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At the time of writing, Timex offers the Marlin Automatic Sub-Dial in three different colorways, although the reference TW2V62000ZV is the version featured here, which offers a silver dial, a brown leather strap, and subtle red and blue highlights on its hands. The dial itself is a metallic silver color with vertical brushing, black Arabic numeral hour markers, and a railroad-style minute track. At the 9 o’clock location is a snailed silver sub-dial with a bright red hand that displays the time in a 24-hour format, while sitting opposite it next to the 3 o’clock marker is a square aperture that functions as a date window. The time itself is displayed by a trio of centrally mounted hands that have a bright blue metallic finish and thin luminous inlays on the hour and minute hands. Tiny luminous dots are also placed next to the hour markers within the minute track to help with low light legibility, although the small size of the markings and the resulting minimal amount of luminous material used for them ultimately offers very little when it comes to either a brightly-glowing or long-lasting display in the dark.

Powering the Timex Marlin Automatic Sub-Dial series is the Miyota Caliber 8217 automatic movement. Based upon the core architecture of the proven and ubiquitous Cal. 8xxx series, the 21-jewel Miyota 8217 runs at the familiar specs of an operating frequency of 21600vph (3 Hz) with a power reserve of approximately 42 hours. Offering the standard conveniences of hacking, hand-winding, and quickset functionality for the date display, the self-winding Miyota Cal. 8217 also offers a 24-hour sub-dial. Due to the fact that the 24-hour hand is permanently synchronized to the three centrally-mounted hands, though, the sub-dial is essentially just a prominent AM/PM indicator that displays the time in a 24-hour format, rather than being something that can be used to track a second time zone. Although few people actually find AM/PM indicators useful on watches that only display one time zone, they do come in handy whenever you have to set the time and date on a watch after not wearing it for an extended period of time, given that you don’t need to advance the hands past midnight in order to verify whether the watch is currently displaying AM or PM hours.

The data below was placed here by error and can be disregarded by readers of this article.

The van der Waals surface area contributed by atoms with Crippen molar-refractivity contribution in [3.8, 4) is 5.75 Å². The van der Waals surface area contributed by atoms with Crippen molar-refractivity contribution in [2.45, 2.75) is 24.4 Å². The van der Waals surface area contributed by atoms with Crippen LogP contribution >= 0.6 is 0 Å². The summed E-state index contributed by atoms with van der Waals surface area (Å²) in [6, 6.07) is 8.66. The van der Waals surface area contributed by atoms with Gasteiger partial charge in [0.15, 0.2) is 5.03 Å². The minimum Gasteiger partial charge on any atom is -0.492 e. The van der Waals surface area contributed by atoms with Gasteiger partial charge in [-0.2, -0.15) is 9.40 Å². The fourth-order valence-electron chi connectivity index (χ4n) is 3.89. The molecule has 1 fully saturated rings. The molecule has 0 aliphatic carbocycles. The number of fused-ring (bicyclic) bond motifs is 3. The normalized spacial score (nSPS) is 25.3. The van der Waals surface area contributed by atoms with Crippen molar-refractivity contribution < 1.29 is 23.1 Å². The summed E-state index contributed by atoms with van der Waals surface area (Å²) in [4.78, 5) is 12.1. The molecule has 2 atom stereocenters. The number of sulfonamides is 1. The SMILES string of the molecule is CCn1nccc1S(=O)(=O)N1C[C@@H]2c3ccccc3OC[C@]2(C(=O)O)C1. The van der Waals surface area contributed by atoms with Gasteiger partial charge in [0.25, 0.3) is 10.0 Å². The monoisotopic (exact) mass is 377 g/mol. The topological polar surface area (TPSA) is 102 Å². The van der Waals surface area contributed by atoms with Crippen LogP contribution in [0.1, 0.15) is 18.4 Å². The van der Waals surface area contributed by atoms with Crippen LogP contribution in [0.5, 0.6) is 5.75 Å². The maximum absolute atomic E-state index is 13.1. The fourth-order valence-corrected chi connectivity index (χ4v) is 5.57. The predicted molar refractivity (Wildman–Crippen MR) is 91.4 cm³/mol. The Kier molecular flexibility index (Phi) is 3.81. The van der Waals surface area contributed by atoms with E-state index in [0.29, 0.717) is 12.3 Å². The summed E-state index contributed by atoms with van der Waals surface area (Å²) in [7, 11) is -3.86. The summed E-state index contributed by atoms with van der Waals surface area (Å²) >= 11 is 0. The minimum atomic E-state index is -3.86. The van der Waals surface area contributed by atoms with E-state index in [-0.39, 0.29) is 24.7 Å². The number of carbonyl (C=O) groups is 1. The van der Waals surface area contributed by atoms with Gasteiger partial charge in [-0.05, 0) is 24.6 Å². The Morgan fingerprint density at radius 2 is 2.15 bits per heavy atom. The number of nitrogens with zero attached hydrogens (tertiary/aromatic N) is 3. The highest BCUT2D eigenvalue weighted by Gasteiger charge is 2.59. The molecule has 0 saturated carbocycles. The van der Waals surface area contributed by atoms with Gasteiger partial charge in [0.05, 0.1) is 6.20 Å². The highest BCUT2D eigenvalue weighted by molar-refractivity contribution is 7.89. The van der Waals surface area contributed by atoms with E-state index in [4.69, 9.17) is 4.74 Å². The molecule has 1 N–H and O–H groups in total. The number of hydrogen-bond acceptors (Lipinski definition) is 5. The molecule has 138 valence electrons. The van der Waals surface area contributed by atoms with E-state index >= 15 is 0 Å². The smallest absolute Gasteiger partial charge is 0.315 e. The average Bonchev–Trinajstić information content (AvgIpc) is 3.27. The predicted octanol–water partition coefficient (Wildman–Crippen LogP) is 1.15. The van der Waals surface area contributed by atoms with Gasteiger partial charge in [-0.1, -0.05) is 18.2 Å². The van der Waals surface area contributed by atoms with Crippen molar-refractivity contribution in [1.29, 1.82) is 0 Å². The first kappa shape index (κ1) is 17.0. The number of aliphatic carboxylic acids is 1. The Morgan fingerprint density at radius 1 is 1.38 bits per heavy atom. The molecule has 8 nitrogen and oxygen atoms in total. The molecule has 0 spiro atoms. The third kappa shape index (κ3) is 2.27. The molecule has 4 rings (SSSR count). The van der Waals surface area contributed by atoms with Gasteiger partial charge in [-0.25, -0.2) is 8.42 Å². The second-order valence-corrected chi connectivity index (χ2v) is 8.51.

Fitted to the 20mm lugs of the Timex Marlin Automatic Sub-Dial ref. TW2V62000ZV is a brown two-piece leather strap that has white contrast stitching and a signed stainless steel pin buckle. The strap connects to the case with integrated quick-release spring bars, and it offers a subtle taper from 20mm at the lugs down to 18mm where the two ends meet at the high-polished buckle. While the construction of the strap is carried out in China (as indicated by the hang tags and stickers that accompany the watch), the leather itself comes from S.B. Foot Tanning Co. located in Red Wing, Minnesota (indicated by the stamp on the inside of the strap), and it is quite soft and comfortable right out of the box with very little break-in time required. All things considered, the included strap for the Marlin Automatic Sub-Dial is quite a bit better than what normally can be found attached to watches at this price point. That said, with 20mm lugs and a fairly versatile overall appearance, I have a feeling that most owners will eventually be tempted to switch up the strap at some point, even if it’s just for the sake of variety.

Timex is one of the perennial fan-favorite brands when it comes to the ultra-affordable side of the industry, and Timex watches are equally likely to be spotted on the wrists of both hardcore enthusiasts and everyday people who have absolutely zero recreational interest in watches. With that in mind, when Timex decides to make a watch largely aimed at an enthusiast demographic, the results can often be quite compelling, especially given the firmly accessible positioning of the brand. The Timex Marlin Automatic Sub-Dial is accompanied by an official retail price of $279 USD. Admittedly, this is a bit more expensive than Timex’s entry-level watches; however, you are ultimately getting quite a lot more for your money, while still paying roughly the same price as bottom-dollar mechanical offerings from other fan-favorite affordable brands like Seiko, Citizen, and Orient. For more information on the Timex Marlin Automatic Sub-Dial watch, please visit the brand’s website.